Gold is punching higher as risk fades

Oct 2 (Reuters) – Gold prices rose on Tuesday as risk appetite faded Asian stocks fell, with MSCI’s broadest index of Asia-Pacific shares outside Japan declining 1 percent after a steady start, as cautious views on the global economy curbed risk sentiment.

“Prices have hovered around $1,190/oz and there is some demand from speculators and physical buyers at this level,” said Peter Fung, head of dealing at Wing Fung Precious Metals in Hong Kong.

“Gold was assisted by a largely stable U.S. dollar index (on Tuesday),” said National Australia Bank economist John Sharma said.

Gold has fallen about 13 percent from its April high, largely because of the stronger dollar, which has been boosted by a vibrant U.S. economy and fears of a global trade war.

“I don’t see the U.S. dollar doing much ahead of Friday’s non-farm payroll data. I look for that key print to drive the pace of the U.S. Federal Reserve repricing rates higher, which I think will boost the dollar’s appeal,” said Stephen Innes, APAC trading head at OANDA in Singapore.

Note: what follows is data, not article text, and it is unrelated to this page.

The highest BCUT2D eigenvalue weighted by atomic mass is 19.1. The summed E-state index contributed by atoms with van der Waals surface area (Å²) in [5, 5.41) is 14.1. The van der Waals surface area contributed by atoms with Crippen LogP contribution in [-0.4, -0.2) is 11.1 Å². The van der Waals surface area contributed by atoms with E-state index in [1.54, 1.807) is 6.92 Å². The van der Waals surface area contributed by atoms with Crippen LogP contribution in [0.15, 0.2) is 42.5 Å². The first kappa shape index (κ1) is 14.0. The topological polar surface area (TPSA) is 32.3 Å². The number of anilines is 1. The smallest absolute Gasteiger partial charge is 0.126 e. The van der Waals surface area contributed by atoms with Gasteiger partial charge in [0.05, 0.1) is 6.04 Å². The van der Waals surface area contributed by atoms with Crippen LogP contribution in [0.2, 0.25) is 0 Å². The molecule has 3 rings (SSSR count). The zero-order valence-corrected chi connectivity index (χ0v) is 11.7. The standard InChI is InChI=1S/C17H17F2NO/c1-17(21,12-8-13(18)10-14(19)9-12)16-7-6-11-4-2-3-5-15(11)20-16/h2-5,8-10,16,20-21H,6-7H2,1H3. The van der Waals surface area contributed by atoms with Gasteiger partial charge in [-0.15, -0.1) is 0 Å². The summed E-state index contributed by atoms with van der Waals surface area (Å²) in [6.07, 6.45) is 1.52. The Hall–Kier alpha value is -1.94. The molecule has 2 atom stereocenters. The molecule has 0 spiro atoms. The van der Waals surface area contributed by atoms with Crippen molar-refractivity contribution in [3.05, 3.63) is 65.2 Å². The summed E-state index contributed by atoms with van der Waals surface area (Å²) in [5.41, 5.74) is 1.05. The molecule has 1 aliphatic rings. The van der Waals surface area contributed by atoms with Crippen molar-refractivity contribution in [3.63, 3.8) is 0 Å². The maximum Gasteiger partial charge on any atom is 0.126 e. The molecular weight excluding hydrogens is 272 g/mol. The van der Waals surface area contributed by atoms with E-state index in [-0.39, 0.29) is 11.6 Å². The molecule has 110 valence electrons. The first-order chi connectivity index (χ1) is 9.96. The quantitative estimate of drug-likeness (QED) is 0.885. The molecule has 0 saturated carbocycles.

Reuters

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Stephen Innes

Stephen Innes

Head of Trading APAC at OANDA
Stephen has over 25 years of experience in the financial markets and currently based in Singapore as the Head of Trading Asia Pacific with OANDA. Stephen's market views focus on the movement of G-10 and ASEAN Currencies. His views appear in Bloomberg, CNBC.Reuters, New York Times WSJ and the Economist. His media appearances include Bloomberg TV & Radio, BBC International, Sky TV, Channel News Asia, ASTRO AWANI and BFM Malaysia. Stephen has an extensive trading experience in Spot and Forward FX, Currency and Interest Rate Futures, Money Market Derivatives and Precious Metals. Before joining OANDA, he worked with organisations like Nat West, Chemical Bank, Garvin Guy Butler, and Sumitomo Mitsui Banking Corporation. Stephen was born in Glasgow, Scotland, and holds a Degree in Economics from the University of Western Ontario.
Stephen Innes